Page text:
Get Started

Get Started

You Can Do It
Lobbying, advocacy and playing an active role in the public policy process are not just for experts!  Your organization can raise public awareness of your cause, build relationships with government and help shape laws and policies that affect its mission by dedicating at least one staff person or volunteer to spend just three hours per week doing public policy work. The following are activities a member of your team can do to make a difference.

Electing to Come Under the 501(h) Test
Congress and the IRS expressed support for charitable lobbying when it enacted the 501(h) expenditure test and related regulations in 1976 and 1990, respectively.  Together, the law and regulations provide generous limits and eased reporting burdens for charities that lobby.  However, currently the law only provides this latitude for charities that elect to be covered by it and is not the default option. The default test, sometimes referred to as the "substantial part" test, prohibits charities from engaging in a substantial amount of lobbying and imposes a vague test with more onerous reporting burdens.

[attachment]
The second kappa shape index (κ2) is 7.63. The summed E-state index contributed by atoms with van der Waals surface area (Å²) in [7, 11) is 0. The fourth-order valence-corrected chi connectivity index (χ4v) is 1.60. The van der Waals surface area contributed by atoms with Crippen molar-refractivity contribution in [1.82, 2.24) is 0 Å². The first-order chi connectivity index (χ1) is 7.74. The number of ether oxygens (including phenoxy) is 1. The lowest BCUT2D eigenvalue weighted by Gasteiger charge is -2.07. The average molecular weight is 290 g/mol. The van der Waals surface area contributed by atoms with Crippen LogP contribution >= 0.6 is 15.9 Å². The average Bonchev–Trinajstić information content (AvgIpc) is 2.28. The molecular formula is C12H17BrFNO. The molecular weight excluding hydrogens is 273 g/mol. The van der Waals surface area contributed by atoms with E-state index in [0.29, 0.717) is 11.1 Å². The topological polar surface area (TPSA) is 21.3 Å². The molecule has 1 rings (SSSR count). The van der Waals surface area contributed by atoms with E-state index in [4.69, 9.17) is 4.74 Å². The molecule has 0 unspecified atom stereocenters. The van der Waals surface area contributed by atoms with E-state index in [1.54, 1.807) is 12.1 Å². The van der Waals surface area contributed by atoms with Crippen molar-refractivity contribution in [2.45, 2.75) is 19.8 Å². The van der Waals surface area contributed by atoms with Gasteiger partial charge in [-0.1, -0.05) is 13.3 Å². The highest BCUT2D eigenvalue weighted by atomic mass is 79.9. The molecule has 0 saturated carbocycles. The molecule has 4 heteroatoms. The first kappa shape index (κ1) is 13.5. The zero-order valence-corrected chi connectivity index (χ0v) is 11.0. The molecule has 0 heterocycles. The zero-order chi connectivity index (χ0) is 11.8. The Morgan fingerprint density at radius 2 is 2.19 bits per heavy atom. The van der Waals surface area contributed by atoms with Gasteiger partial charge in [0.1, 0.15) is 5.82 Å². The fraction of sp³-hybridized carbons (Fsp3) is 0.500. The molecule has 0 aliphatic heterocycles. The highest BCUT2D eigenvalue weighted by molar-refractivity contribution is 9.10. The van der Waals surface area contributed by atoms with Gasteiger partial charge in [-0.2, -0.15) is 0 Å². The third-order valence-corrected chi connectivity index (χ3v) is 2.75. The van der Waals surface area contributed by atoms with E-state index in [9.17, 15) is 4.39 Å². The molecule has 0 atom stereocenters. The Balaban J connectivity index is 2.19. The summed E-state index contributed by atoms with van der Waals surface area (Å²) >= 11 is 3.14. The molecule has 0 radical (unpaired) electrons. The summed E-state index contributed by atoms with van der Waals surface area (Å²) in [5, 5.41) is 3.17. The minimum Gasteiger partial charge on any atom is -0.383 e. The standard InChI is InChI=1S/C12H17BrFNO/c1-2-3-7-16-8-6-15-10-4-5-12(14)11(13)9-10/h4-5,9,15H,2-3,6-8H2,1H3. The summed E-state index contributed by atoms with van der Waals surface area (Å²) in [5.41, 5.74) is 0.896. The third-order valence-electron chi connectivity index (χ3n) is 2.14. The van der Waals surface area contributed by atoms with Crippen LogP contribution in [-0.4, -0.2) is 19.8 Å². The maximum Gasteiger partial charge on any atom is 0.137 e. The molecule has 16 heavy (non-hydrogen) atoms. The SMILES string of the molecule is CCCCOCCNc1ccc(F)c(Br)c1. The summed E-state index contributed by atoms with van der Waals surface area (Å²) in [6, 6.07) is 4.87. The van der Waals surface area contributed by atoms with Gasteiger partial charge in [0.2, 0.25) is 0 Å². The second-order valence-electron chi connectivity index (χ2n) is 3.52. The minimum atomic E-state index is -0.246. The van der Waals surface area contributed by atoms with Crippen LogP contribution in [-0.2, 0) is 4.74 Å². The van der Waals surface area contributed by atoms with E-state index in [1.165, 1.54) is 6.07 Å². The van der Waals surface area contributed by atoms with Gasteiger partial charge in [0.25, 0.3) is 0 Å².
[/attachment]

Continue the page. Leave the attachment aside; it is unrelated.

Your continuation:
For the vast majority of small to mid-sized 501(c)(3) nonprofits, the first thing you should do is to file the below one-page Form 5768 to elect the 501(h) test - not only because it provides generous limits on how much you can spend on lobbying, but also because it provides a very clear and helpful definition of what activities related to legislation constitute lobbying.  Influential religious institutions lobbied against being covered by the 1976 lobby law, and thus were exempted and can not elect the 501(h) test.

Form 5768 - Take the 501(h) Election


"Getting the change you want in public policy will occur most readily when you join with other groups in coalition."

Elizabeth M. Heagy

Find Your State Association